Fortum and Uniper on a journey towards carbon neutrality
The Climate Law proposal of the European Commission sets a legally binding carbon-neutrality target for 2050. In setting the target, the proposal takes into account both greenhouse gas emissions and carbon capture through natural or other carbon sinks. The target, therefore, is not zero emissions, but carbon-neutrality: a balance between carbon emissions and sinks. We strongly advocate for the Commission’s target and aim to reach it using many different measures.
96% of Fortum’s electricity production in Europe is already CO2-free. In Fortum and Uniper’s combined portfolio, the share of coal-fired power generation in 2019 was 12 percent, and we are committed to reducing this share – without compromising security of supply or a fair cost of electricity and heat. Uniper has a clear phase-out plan for its coal-fired power production in Europe. Most of its coal-fired power plants are located in Germany, and the company has announced that it will shut down all of its old coal-fired power plants in Germany by the end of 2025, pending approval of the German coal-exit law in accordance with the government proposal. The Datteln 4 power plant with 1GW capacity will be decommissioned in 2038, at the latest. In the UK, coal-fired power generation will end as early as 2024 and in the Netherlands by 2030.
Natural gas and renewable energy sources play a key role when phasing out coal. Gas must also be made clean in the future, but in the short term, transition from coal to gas will yield fast emission reductions and give time to develop CO2-free production.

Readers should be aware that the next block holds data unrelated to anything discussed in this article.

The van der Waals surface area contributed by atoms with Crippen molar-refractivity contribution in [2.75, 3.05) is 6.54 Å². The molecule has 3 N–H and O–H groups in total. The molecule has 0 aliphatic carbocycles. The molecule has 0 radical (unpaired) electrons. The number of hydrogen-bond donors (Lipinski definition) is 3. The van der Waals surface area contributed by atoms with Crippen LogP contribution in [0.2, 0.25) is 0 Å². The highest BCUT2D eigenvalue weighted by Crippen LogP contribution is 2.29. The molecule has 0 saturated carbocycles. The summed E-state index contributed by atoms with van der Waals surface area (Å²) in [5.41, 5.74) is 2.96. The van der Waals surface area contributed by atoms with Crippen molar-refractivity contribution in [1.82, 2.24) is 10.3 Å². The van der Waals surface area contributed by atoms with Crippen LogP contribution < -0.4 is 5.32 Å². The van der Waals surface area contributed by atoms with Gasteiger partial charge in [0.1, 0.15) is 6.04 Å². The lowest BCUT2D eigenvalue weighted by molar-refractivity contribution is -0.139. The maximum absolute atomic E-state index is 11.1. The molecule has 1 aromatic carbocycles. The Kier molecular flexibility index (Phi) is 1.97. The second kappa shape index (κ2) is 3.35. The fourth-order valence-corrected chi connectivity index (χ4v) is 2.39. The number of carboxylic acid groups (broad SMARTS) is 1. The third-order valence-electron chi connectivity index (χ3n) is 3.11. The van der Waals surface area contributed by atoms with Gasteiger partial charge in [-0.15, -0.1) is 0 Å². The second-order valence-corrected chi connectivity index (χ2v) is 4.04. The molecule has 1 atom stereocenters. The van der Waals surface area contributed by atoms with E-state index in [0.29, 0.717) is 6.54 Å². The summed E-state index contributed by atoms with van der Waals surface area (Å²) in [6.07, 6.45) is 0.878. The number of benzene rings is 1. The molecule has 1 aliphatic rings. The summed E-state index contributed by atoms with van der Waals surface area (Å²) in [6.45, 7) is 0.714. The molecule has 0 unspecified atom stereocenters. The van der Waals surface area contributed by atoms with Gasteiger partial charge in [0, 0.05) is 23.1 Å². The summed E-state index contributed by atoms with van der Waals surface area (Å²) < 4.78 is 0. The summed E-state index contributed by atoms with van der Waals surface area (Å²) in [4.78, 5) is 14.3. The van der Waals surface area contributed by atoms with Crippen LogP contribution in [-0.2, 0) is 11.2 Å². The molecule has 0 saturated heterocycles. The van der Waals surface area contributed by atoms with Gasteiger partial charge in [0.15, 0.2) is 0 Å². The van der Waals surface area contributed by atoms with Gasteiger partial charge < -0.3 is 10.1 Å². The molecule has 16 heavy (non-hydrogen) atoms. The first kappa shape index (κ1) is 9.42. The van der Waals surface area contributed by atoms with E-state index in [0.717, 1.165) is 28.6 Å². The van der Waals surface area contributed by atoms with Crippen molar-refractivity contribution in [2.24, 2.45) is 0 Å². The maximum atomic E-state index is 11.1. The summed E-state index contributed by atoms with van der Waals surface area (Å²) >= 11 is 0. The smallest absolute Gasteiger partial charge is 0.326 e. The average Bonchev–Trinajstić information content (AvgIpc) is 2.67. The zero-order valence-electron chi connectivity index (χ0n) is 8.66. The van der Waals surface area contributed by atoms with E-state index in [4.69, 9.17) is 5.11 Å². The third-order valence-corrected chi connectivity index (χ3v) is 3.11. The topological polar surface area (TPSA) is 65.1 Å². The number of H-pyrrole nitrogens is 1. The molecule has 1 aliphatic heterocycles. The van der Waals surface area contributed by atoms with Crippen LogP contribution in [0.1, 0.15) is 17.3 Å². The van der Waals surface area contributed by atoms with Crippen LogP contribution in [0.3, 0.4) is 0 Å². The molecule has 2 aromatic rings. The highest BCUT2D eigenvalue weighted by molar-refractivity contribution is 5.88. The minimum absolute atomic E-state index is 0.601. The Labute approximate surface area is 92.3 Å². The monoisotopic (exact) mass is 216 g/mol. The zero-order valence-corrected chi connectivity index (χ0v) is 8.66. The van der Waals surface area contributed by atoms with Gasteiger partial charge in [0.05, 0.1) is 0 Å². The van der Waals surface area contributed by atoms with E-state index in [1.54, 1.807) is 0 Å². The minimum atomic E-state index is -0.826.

Our work towards a cleaner future will continue
A carbon-neutral future requires wide-ranging changes in society. Emission-free power and heat enable a great deal, but a total electrification of all industrial processes or, for instance, heavy traffic is probably not possible. That is why we also need clean gas, and Uniper is a pioneer in this development work.
To achieve a carbon-neutral society, we also need carbon sinks, because human activity will inevitably produce emissions, for example in food production. Carbon capture and storage is one potential alternative in reducing emissions and creating carbon sinks, and we participate in this development work in Stockholm and Oslo. In addition to clean energy and carbon sinks, I also believe that transition towards a circular economy is required. The circular economy also offers Fortum new business opportunities, for example in recycling plastics and batteries and creating new biomaterials.
In a carbon-neutral future, the role of energy companies will evolve and expand. Fortum is already a significant actor in the Nordic and Russian markets, and the Uniper investment will open the Central European market for us. Together we have scale, competences and resources that will not only help us succeed and grow, but also lead the European energy transition and build a cleaner future.